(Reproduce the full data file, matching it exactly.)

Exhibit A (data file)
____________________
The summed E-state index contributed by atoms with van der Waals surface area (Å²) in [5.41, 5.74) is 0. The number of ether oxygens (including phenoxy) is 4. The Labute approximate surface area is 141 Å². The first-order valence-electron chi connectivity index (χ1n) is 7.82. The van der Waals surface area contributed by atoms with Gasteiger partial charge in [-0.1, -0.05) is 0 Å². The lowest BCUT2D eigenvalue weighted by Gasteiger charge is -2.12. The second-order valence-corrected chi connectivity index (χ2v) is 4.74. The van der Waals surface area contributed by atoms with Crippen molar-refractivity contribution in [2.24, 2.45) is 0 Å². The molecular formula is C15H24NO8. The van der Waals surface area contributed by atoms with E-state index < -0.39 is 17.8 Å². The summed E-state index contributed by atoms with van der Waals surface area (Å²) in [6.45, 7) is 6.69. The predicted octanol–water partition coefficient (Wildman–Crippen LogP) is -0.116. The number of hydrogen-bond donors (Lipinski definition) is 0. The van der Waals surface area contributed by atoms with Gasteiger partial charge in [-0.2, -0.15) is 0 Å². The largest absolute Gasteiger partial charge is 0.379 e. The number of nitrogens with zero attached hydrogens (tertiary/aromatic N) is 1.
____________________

The summed E-state index contributed by atoms with van der Waals surface area (Å²) in [5.41, 5.74) is 0. The number of ether oxygens (including phenoxy) is 4. The Labute approximate surface area is 141 Å². The first-order valence-electron chi connectivity index (χ1n) is 7.82. The van der Waals surface area contributed by atoms with Gasteiger partial charge in [-0.1, -0.05) is 0 Å². The lowest BCUT2D eigenvalue weighted by Gasteiger charge is -2.12. The second-order valence-corrected chi connectivity index (χ2v) is 4.74. The van der Waals surface area contributed by atoms with Crippen molar-refractivity contribution in [2.24, 2.45) is 0 Å². The molecular formula is C15H24NO8. The van der Waals surface area contributed by atoms with E-state index < -0.39 is 17.8 Å². The summed E-state index contributed by atoms with van der Waals surface area (Å²) in [6.45, 7) is 6.69. The predicted octanol–water partition coefficient (Wildman–Crippen LogP) is -0.116. The number of hydrogen-bond donors (Lipinski definition) is 0. The van der Waals surface area contributed by atoms with Gasteiger partial charge in [-0.2, -0.15) is 0 Å². The largest absolute Gasteiger partial charge is 0.379 e. The number of nitrogens with zero attached hydrogens (tertiary/aromatic N) is 1.